Dental Office Technology
Is a dental laser needed to perform quality dentistry?
In 1997, the Food and Drug Administration approved laser use in dental hard tissues (teeth) for treatment of cavities. Different types of lasers had been used in dental applications since 1991 for soft tissues procedures. Lasers are currently approved for use in both adults and children. Until recently, dental lasers have not been widely used because of their high cost and limited applications. Today, however, they are being used for everything from cavity preparation and root canals to gingival and periodontal surgery and whitening teeth.
The dental lasers available today include the following:
Each laser typically produces a single wavelength, though some can now be adjusted to provide a variety of wavelengths. Based on the absorption characteristics of each wavelength in dental tissue, different reactions occur. Therefore some lasers are more effective for cutting hard tissue, while others are more effective for curing and others for soft tissue procedures.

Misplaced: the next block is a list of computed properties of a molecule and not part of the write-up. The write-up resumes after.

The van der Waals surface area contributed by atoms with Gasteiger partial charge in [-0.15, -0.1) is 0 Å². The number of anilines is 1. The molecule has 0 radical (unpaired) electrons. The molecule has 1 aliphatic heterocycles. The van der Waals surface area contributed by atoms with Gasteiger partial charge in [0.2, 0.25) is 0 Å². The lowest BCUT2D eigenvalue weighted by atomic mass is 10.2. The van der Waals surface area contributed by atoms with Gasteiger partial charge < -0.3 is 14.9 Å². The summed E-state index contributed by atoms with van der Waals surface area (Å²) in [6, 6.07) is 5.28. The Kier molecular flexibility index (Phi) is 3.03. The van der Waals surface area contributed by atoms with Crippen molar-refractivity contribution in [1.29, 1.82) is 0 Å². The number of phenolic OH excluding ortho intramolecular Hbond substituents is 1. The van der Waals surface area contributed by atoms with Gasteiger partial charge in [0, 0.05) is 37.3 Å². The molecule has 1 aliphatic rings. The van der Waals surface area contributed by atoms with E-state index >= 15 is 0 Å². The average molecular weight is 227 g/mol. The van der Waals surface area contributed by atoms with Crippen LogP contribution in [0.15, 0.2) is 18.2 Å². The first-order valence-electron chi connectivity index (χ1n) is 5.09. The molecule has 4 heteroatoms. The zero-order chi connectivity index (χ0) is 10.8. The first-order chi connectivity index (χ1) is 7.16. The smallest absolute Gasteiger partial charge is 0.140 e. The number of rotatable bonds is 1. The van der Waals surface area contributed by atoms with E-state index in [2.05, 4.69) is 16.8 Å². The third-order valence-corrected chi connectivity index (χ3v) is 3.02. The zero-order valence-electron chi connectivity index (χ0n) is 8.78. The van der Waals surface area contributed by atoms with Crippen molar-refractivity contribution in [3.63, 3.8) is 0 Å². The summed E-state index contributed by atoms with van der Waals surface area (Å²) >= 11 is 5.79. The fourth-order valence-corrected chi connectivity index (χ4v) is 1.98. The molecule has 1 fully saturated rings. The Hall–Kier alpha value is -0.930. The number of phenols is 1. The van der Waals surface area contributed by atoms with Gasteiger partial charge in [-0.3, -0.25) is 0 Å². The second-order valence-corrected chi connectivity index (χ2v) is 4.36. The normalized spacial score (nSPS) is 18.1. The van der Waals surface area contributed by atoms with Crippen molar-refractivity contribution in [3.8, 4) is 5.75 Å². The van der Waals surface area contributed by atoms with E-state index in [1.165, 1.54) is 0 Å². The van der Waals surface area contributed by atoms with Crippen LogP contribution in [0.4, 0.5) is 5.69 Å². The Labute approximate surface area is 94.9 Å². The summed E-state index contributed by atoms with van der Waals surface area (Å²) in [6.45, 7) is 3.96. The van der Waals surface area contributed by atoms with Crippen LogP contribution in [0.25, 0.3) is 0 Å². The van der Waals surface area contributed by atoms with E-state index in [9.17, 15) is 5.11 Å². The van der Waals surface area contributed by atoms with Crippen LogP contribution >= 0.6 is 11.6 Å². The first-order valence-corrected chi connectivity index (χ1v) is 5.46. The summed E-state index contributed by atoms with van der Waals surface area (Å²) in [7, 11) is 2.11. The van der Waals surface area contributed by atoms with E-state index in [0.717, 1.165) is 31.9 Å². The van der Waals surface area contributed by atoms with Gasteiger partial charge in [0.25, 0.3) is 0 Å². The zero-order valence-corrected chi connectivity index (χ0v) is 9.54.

Vendors, manufacturers, and other laser proponents report many advantages to the use of dental lasers, including the following:
These purported advantages have not been adequately demonstrated in well designed, controlled clinical trails. Additionally, lasers will never completely eliminate the need to drill or to use local anesthetic to numb an area of the mouth. Some procedures take too long with lasers, and many dentists still feel more comfortable performing involved procedures, like root canals, with traditional tools. Lasers are also not usually used to remove metal fillings, since they can heat up the metal to temperatures that are both painful and injurious to the tooth. Other disadvantages include very high initial cost (up to $60,000 for some units) and the fact that Medicaid does not reimburse at a higher rate for procedures performed with lasers.